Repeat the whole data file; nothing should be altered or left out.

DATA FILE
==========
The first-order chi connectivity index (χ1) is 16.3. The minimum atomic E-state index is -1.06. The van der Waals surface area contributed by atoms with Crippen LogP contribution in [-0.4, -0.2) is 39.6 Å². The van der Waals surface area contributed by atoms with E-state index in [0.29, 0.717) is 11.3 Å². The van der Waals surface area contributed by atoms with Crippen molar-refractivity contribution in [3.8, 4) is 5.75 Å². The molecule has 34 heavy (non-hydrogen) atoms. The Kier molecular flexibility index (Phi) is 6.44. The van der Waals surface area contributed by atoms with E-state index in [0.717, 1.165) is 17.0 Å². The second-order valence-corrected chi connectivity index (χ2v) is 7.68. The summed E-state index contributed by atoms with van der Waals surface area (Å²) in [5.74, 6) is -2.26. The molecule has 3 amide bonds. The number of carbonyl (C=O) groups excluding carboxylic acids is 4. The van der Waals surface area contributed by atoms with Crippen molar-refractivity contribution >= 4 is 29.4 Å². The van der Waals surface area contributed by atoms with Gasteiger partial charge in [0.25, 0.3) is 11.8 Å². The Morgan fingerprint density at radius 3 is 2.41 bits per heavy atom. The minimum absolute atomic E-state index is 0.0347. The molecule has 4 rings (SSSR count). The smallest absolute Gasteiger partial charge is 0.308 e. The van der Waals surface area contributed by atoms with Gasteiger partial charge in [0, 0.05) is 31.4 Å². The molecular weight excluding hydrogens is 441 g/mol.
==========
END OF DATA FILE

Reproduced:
The first-order chi connectivity index (χ1) is 16.3. The minimum atomic E-state index is -1.06. The van der Waals surface area contributed by atoms with Crippen LogP contribution in [-0.4, -0.2) is 39.6 Å². The van der Waals surface area contributed by atoms with E-state index in [0.29, 0.717) is 11.3 Å². The van der Waals surface area contributed by atoms with Crippen molar-refractivity contribution in [3.8, 4) is 5.75 Å². The molecule has 34 heavy (non-hydrogen) atoms. The Kier molecular flexibility index (Phi) is 6.44. The van der Waals surface area contributed by atoms with E-state index in [0.717, 1.165) is 17.0 Å². The second-order valence-corrected chi connectivity index (χ2v) is 7.68. The summed E-state index contributed by atoms with van der Waals surface area (Å²) in [5.74, 6) is -2.26. The molecule has 3 amide bonds. The number of carbonyl (C=O) groups excluding carboxylic acids is 4. The van der Waals surface area contributed by atoms with Crippen molar-refractivity contribution >= 4 is 29.4 Å². The van der Waals surface area contributed by atoms with Gasteiger partial charge in [0.25, 0.3) is 11.8 Å². The Morgan fingerprint density at radius 3 is 2.41 bits per heavy atom. The minimum absolute atomic E-state index is 0.0347. The molecule has 4 rings (SSSR count). The smallest absolute Gasteiger partial charge is 0.308 e. The van der Waals surface area contributed by atoms with Gasteiger partial charge in [0, 0.05) is 31.4 Å². The molecular weight excluding hydrogens is 441 g/mol.